Post Reply
Page 1 of 11  •  1 2 3 4 5 6 ... 11 Next
Switch to Forum Live View Non-realism about God
4 years ago  ::  Mar 05, 2010 - 8:56AM #1
Kwinters
Posts: 21,908

I found a really interesting series of short discussions on philosophical topics (less than 15 min).  I thought this one was quite interesting. 


It would put belief in god on par with belief in 'justice' or 'democracy'.


Unfortunately when I put another link on the Discuss Christianity debate, all but perhaps one person responded without actually listening to the link and I got fed up of the stupid, completely off-topic answers using terms and interpretations of terms that were just irrelevant so I developed a series of questions to keep the discussion intellectually disciplined.


I did the same for this topic, and I repost the questions here;


 


 


cdn3.libsyn.com/philosophybites/Don_Cupi...


 


or try:


 


cdn3.libsyn.com/philosophybites/Don_Cupi...


 


1) What is non-realism? How does this relate to the notion that god does not exist independently of people's belief in him (sic)?


 


2) Why does the speaker think that we shouldn't assume that the world exists out there permanently and forever, independent from our interpretation?


 


3) Why does he think that the idea that god as existing 'out there' in the world, is wrong (min 2:35)?


 


4) What objection might Christians have in response, and what is Cupitt's response (min 3:38)?


 


5) Why does the human ability to build our worldview mean that we must abandon our late medieval Christian views, according to Cupitt?


 


6) Why does he think that 'what we mean by god' has become increasingly problematic (min 5:30)?


 


7) Why does he think our modern, critical thinking changes everything?


 


8) How does the Quaker phrase 'Kingdom phase' relate to Cupitt's view?


 


9) What is the speaker's objection to the metaphorical, poetic phrasing in the Bible?


 


10) Why does he think we should see god as the spiritual goal of life, but not as the ontological foundation of life?


 


11) How does Cupitt respond to the question of how can one ground Christian ethics on anything if there isn't a god 'out there'?


 


12) What does he offer as the basis of Christian ethics?


 


13) Does he think Jesus was a humanist? Why?


 


14) Why does he think that since the 20th century we can't look for external guarentees for anything in human life?


 


15) How does he defend himself from criticism of moral relativism?


 


16) How does he defend himself from criticism of being an atheism in disguise?


 


17) Why does he now think that god is life?

Jesus had two dads, and he turned out alright.~ Andy Gussert

“Feminism has fought no wars. It has killed no opponents. It has set up no concentration camps, starved no enemies, practiced no cruelties. Its battles have been for education, for the vote, for better working conditions…for safety on the streets…for child care, for social welfare…for rape crisis centers, women’s refuges, reforms in the law.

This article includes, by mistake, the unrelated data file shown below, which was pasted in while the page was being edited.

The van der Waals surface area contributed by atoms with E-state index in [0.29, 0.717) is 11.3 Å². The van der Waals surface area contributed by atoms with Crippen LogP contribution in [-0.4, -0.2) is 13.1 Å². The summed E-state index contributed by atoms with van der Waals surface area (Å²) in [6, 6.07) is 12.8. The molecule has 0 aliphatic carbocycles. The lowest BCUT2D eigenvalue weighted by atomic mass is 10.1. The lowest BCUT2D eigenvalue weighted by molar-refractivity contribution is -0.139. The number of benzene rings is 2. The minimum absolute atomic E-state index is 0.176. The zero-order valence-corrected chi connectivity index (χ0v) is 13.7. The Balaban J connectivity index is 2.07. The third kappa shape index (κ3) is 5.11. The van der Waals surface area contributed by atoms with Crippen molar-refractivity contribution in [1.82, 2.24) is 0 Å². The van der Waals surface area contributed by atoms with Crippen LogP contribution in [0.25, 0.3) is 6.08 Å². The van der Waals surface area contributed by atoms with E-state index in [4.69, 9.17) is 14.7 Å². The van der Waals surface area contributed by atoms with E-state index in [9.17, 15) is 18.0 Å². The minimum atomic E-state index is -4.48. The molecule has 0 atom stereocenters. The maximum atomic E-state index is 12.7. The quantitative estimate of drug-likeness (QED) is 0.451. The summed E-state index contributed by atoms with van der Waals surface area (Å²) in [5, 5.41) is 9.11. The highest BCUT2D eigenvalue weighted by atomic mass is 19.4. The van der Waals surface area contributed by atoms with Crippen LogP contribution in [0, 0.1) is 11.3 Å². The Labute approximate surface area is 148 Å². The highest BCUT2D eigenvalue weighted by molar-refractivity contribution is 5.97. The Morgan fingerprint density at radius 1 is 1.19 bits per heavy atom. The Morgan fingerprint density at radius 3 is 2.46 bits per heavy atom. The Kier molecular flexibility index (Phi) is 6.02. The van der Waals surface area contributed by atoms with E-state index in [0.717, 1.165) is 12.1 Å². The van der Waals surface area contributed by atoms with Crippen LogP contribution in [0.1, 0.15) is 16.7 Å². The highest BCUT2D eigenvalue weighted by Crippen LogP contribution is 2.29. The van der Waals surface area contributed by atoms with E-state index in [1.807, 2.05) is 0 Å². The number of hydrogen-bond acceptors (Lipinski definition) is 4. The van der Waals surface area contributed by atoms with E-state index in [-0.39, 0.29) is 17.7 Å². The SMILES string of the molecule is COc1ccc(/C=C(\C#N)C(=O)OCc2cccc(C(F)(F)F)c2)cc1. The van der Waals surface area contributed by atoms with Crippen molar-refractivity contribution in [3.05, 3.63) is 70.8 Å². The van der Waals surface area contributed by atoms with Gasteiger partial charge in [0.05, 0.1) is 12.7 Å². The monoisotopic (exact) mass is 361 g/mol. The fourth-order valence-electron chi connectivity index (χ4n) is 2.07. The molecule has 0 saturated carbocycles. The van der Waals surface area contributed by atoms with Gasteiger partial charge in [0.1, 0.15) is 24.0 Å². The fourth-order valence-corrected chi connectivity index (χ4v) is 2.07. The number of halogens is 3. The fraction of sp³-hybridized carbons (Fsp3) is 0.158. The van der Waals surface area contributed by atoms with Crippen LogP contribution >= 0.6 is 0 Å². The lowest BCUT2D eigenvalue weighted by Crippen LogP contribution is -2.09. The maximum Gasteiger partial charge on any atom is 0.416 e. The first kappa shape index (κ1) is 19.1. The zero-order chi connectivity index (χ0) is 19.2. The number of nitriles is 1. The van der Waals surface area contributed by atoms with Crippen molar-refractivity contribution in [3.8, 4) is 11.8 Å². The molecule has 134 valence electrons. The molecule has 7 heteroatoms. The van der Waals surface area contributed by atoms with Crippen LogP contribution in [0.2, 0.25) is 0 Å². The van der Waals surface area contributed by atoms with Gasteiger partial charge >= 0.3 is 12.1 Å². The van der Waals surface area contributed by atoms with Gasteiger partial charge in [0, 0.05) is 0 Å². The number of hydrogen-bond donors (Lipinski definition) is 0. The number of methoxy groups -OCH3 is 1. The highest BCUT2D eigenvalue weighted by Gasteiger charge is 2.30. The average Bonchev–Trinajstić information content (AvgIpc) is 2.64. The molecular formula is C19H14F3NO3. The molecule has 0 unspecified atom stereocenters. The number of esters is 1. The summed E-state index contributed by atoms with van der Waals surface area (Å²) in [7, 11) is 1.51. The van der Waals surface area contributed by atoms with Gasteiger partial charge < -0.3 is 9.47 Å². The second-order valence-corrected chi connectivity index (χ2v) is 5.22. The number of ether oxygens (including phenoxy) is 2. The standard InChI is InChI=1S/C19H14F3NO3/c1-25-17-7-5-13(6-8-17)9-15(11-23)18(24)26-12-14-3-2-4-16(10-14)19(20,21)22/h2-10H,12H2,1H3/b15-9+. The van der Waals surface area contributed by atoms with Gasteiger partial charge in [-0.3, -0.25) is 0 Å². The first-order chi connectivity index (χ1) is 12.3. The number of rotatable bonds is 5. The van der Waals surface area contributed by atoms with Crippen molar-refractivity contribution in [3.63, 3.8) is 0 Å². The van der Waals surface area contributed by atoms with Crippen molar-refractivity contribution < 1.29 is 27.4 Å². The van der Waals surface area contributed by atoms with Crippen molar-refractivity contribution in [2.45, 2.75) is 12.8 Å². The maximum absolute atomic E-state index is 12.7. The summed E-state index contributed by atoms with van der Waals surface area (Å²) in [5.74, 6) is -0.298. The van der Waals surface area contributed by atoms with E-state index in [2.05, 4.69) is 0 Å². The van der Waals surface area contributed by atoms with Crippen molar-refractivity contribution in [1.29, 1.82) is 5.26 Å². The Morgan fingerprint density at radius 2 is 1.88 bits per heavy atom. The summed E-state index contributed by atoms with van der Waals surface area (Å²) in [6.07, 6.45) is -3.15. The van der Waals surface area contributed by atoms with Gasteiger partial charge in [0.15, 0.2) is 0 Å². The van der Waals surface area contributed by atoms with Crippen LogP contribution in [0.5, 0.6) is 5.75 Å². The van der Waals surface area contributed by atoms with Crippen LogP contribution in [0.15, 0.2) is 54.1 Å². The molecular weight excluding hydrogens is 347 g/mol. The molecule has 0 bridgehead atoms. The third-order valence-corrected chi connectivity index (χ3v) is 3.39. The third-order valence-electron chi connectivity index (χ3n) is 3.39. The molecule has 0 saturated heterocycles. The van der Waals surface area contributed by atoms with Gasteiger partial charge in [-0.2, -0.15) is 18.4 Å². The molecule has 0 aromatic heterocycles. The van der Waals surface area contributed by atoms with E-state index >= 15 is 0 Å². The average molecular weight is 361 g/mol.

If someone says, “Oh, I’m not a feminist,” I ask, “Why, what’s your problem?”

Dale Spender
Quick Reply
Cancel
4 years ago  ::  Mar 05, 2010 - 10:29AM #2
caduceus
Posts: 1,274

Hi KWinters
I would ask an additional question:
The ancients did not quibble about the existence of another world, it was for them a foregone conclusion - with a few notable exceptions of course.

The academic stance today seems to be the opposite.

I would ask, what tools do we have today that the ancient did not, that have caused the shift in opinion?

Namaste
AL

“We live at the level of our language. Whatever we can articulate we can imagine or explore. All you have to do to educate a child is leave him alone and teach him to read. The rest is brainwashing.”
Ellen Gilcrist
Visit my website
www.n-atlantis.com
Quick Reply
Cancel
4 years ago  ::  Mar 05, 2010 - 11:15AM #3
rangerken
Posts: 16,406

Kwinters, just addressing one of your points... about modern critical thinking... the thing is that modern man has the ability to learn and explain so much about our world, its history, and its functioning that superstition of any sort becomes harder and harder to justify. Many of us who are scientists (and I'm one) and who are also 'believers', (and I'm one of those too) rationalize our belief in some higher power (in my case the Christian God...Jewish also... and I suppose Muslim though given what Muslims believe I'm not at all sure I want to be associated with them even remotely in a theological sense) by saying that something had to have caused everything. Now is that an over simplification or what?????


Anyway, I'm a firm 'believer' that science is about 'how' and religion is about 'why' and each should stay the hell out of each others bailiwick, (particularly true of religion... whenever religion argues with science guess who always ends up looking stupid... and it's NOT science!!!!!).


Ken

Libertarian, Conservative, Life member of the NRA and VFW
Quick Reply
Cancel
4 years ago  ::  Mar 05, 2010 - 11:28AM #4
teilhard
Posts: 50,761

Mar 5, 2010 -- 11:15AM, rangerken wrote:


Kwinters, just addressing one of your points... about modern critical thinking... the thing is that modern man has the ability to learn and explain so much about our world, its history, and its functioning that superstition of any sort becomes harder and harder to justify. Many of us who are scientists (and I'm one) and who are also 'believers', (and I'm one of those too) rationalize our belief in some higher power (in my case the Christian God...Jewish also... and I suppose Muslim though given what Muslims believe I'm not at all sure I want to be associated with them even remotely in a theological sense) by saying that something had to have caused everything. Now is that an over simplification or what?????


Anyway, I'm a firm 'believer' that science is about 'how' and religion is about 'why' and each should stay the hell out of each others bailiwick, (particularly true of religion... whenever religion argues with science guess who always ends up looking stupid... and it's NOT science!!!!!).


Ken



... and in our hubris-chutzpah, SOME "Modern" Folks WAAAAY too easily label or dismiss EVERYTHING about "God" and "Religion" as mere "Superstition" ...

Quick Reply
Cancel
4 years ago  ::  Mar 05, 2010 - 11:48AM #5
Kwinters
Posts: 21,908